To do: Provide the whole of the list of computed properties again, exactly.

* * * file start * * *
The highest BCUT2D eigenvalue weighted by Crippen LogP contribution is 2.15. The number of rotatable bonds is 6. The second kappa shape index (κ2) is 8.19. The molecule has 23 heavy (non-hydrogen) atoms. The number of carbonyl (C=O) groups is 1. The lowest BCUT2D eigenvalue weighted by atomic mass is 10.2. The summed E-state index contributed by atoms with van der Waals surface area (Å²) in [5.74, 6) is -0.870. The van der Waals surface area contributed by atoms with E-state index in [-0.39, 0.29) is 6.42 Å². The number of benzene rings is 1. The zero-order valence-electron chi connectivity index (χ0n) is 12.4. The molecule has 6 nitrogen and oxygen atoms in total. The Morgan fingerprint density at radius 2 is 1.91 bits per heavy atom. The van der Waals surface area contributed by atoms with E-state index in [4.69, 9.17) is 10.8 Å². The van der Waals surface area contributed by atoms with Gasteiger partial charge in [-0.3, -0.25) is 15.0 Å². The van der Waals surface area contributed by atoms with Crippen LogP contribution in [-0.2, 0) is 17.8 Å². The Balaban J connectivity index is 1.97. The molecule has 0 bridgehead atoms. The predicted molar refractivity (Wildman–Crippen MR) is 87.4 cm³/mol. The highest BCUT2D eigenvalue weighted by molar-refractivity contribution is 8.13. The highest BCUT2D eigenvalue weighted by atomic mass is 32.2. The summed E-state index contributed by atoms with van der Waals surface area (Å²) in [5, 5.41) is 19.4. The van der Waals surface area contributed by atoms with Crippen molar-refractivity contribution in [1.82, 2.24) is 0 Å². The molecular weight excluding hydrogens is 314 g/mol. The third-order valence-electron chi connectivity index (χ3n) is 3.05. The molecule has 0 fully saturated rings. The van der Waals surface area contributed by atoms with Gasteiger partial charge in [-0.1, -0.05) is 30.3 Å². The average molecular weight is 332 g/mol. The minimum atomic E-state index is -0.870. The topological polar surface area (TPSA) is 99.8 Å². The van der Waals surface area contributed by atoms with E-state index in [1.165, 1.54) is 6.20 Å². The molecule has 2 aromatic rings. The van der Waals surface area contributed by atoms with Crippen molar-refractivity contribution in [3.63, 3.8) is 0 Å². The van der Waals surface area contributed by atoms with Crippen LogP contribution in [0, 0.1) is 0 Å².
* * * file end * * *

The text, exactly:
The highest BCUT2D eigenvalue weighted by Crippen LogP contribution is 2.15. The number of rotatable bonds is 6. The second kappa shape index (κ2) is 8.19. The molecule has 23 heavy (non-hydrogen) atoms. The number of carbonyl (C=O) groups is 1. The lowest BCUT2D eigenvalue weighted by atomic mass is 10.2. The summed E-state index contributed by atoms with van der Waals surface area (Å²) in [5.74, 6) is -0.870. The van der Waals surface area contributed by atoms with E-state index in [-0.39, 0.29) is 6.42 Å². The number of benzene rings is 1. The zero-order valence-electron chi connectivity index (χ0n) is 12.4. The molecule has 6 nitrogen and oxygen atoms in total. The Morgan fingerprint density at radius 2 is 1.91 bits per heavy atom. The van der Waals surface area contributed by atoms with E-state index in [4.69, 9.17) is 10.8 Å². The van der Waals surface area contributed by atoms with Gasteiger partial charge in [-0.3, -0.25) is 15.0 Å². The van der Waals surface area contributed by atoms with Crippen LogP contribution in [-0.2, 0) is 17.8 Å². The Balaban J connectivity index is 1.97. The molecule has 0 bridgehead atoms. The predicted molar refractivity (Wildman–Crippen MR) is 87.4 cm³/mol. The highest BCUT2D eigenvalue weighted by molar-refractivity contribution is 8.13. The highest BCUT2D eigenvalue weighted by atomic mass is 32.2. The summed E-state index contributed by atoms with van der Waals surface area (Å²) in [5, 5.41) is 19.4. The van der Waals surface area contributed by atoms with Crippen molar-refractivity contribution in [1.82, 2.24) is 0 Å². The molecular weight excluding hydrogens is 314 g/mol. The third-order valence-electron chi connectivity index (χ3n) is 3.05. The molecule has 0 fully saturated rings. The van der Waals surface area contributed by atoms with Gasteiger partial charge in [-0.1, -0.05) is 30.3 Å². The average molecular weight is 332 g/mol. The minimum atomic E-state index is -0.870. The topological polar surface area (TPSA) is 99.8 Å². The van der Waals surface area contributed by atoms with E-state index in [1.165, 1.54) is 6.20 Å². The molecule has 2 aromatic rings. The van der Waals surface area contributed by atoms with Crippen molar-refractivity contribution in [3.63, 3.8) is 0 Å². The van der Waals surface area contributed by atoms with Crippen LogP contribution in [0, 0.1) is 0 Å².